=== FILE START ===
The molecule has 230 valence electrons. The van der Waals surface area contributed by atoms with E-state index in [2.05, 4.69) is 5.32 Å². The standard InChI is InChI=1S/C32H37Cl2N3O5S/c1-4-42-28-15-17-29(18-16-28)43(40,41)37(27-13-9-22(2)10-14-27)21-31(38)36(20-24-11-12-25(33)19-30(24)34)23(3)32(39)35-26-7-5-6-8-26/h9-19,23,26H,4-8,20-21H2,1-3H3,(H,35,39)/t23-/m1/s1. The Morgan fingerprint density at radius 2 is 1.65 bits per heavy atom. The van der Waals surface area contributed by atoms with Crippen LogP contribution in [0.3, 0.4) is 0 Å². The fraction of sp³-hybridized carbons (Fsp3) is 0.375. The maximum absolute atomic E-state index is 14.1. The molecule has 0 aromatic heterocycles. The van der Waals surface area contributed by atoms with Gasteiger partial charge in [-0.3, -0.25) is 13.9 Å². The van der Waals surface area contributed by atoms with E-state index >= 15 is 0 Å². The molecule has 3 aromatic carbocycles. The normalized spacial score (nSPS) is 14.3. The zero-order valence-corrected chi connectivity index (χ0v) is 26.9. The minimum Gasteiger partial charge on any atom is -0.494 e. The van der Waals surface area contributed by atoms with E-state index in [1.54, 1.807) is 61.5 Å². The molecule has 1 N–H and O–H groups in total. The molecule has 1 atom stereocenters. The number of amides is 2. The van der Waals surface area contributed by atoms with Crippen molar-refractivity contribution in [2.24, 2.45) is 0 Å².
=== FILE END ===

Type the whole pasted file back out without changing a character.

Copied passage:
The molecule has 230 valence electrons. The van der Waals surface area contributed by atoms with E-state index in [2.05, 4.69) is 5.32 Å². The standard InChI is InChI=1S/C32H37Cl2N3O5S/c1-4-42-28-15-17-29(18-16-28)43(40,41)37(27-13-9-22(2)10-14-27)21-31(38)36(20-24-11-12-25(33)19-30(24)34)23(3)32(39)35-26-7-5-6-8-26/h9-19,23,26H,4-8,20-21H2,1-3H3,(H,35,39)/t23-/m1/s1. The Morgan fingerprint density at radius 2 is 1.65 bits per heavy atom. The van der Waals surface area contributed by atoms with Crippen LogP contribution in [0.3, 0.4) is 0 Å². The fraction of sp³-hybridized carbons (Fsp3) is 0.375. The maximum absolute atomic E-state index is 14.1. The molecule has 0 aromatic heterocycles. The van der Waals surface area contributed by atoms with Gasteiger partial charge in [-0.3, -0.25) is 13.9 Å². The van der Waals surface area contributed by atoms with E-state index >= 15 is 0 Å². The molecule has 3 aromatic carbocycles. The normalized spacial score (nSPS) is 14.3. The zero-order valence-corrected chi connectivity index (χ0v) is 26.9. The minimum Gasteiger partial charge on any atom is -0.494 e. The van der Waals surface area contributed by atoms with E-state index in [1.54, 1.807) is 61.5 Å². The molecule has 1 N–H and O–H groups in total. The molecule has 1 atom stereocenters. The number of amides is 2. The van der Waals surface area contributed by atoms with Crippen molar-refractivity contribution in [2.24, 2.45) is 0 Å².